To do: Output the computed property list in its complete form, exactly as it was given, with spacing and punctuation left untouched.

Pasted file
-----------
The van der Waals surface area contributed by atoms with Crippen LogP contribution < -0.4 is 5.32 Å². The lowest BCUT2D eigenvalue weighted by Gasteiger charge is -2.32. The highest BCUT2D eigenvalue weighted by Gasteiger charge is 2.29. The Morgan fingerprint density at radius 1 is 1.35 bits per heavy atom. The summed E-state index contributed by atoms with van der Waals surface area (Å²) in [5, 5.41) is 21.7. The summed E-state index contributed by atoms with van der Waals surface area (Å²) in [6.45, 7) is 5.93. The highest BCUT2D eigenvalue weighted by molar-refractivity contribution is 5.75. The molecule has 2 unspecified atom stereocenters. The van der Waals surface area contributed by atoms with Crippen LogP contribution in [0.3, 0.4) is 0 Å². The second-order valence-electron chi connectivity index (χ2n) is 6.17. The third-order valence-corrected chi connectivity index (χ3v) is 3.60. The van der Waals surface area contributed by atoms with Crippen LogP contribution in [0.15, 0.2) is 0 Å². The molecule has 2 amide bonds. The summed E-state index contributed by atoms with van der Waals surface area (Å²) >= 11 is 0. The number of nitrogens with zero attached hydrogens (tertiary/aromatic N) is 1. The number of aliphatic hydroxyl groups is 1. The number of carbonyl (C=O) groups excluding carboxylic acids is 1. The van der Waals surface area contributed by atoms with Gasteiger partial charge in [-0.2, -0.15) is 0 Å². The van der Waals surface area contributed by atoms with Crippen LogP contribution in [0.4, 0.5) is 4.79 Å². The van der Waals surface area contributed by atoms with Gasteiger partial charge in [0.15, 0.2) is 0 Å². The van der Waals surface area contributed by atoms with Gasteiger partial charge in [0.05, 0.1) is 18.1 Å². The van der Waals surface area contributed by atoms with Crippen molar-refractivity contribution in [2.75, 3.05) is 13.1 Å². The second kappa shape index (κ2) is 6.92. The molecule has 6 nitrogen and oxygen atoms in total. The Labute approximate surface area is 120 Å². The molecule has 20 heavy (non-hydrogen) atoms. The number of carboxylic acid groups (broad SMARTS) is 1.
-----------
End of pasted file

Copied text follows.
The van der Waals surface area contributed by atoms with Crippen LogP contribution < -0.4 is 5.32 Å². The lowest BCUT2D eigenvalue weighted by Gasteiger charge is -2.32. The highest BCUT2D eigenvalue weighted by Gasteiger charge is 2.29. The Morgan fingerprint density at radius 1 is 1.35 bits per heavy atom. The summed E-state index contributed by atoms with van der Waals surface area (Å²) in [5, 5.41) is 21.7. The summed E-state index contributed by atoms with van der Waals surface area (Å²) in [6.45, 7) is 5.93. The highest BCUT2D eigenvalue weighted by molar-refractivity contribution is 5.75. The molecule has 2 unspecified atom stereocenters. The van der Waals surface area contributed by atoms with Crippen LogP contribution in [0.3, 0.4) is 0 Å². The second-order valence-electron chi connectivity index (χ2n) is 6.17. The third-order valence-corrected chi connectivity index (χ3v) is 3.60. The van der Waals surface area contributed by atoms with Crippen LogP contribution in [0.15, 0.2) is 0 Å². The molecule has 2 amide bonds. The summed E-state index contributed by atoms with van der Waals surface area (Å²) >= 11 is 0. The number of nitrogens with zero attached hydrogens (tertiary/aromatic N) is 1. The number of aliphatic hydroxyl groups is 1. The number of carbonyl (C=O) groups excluding carboxylic acids is 1. The van der Waals surface area contributed by atoms with Gasteiger partial charge in [-0.2, -0.15) is 0 Å². The van der Waals surface area contributed by atoms with Crippen LogP contribution in [0.4, 0.5) is 4.79 Å². The van der Waals surface area contributed by atoms with Gasteiger partial charge in [0.15, 0.2) is 0 Å². The van der Waals surface area contributed by atoms with Gasteiger partial charge in [0.05, 0.1) is 18.1 Å². The van der Waals surface area contributed by atoms with Crippen molar-refractivity contribution in [2.75, 3.05) is 13.1 Å². The second kappa shape index (κ2) is 6.92. The molecule has 6 nitrogen and oxygen atoms in total. The Labute approximate surface area is 120 Å². The molecule has 20 heavy (non-hydrogen) atoms. The number of carboxylic acid groups (broad SMARTS) is 1.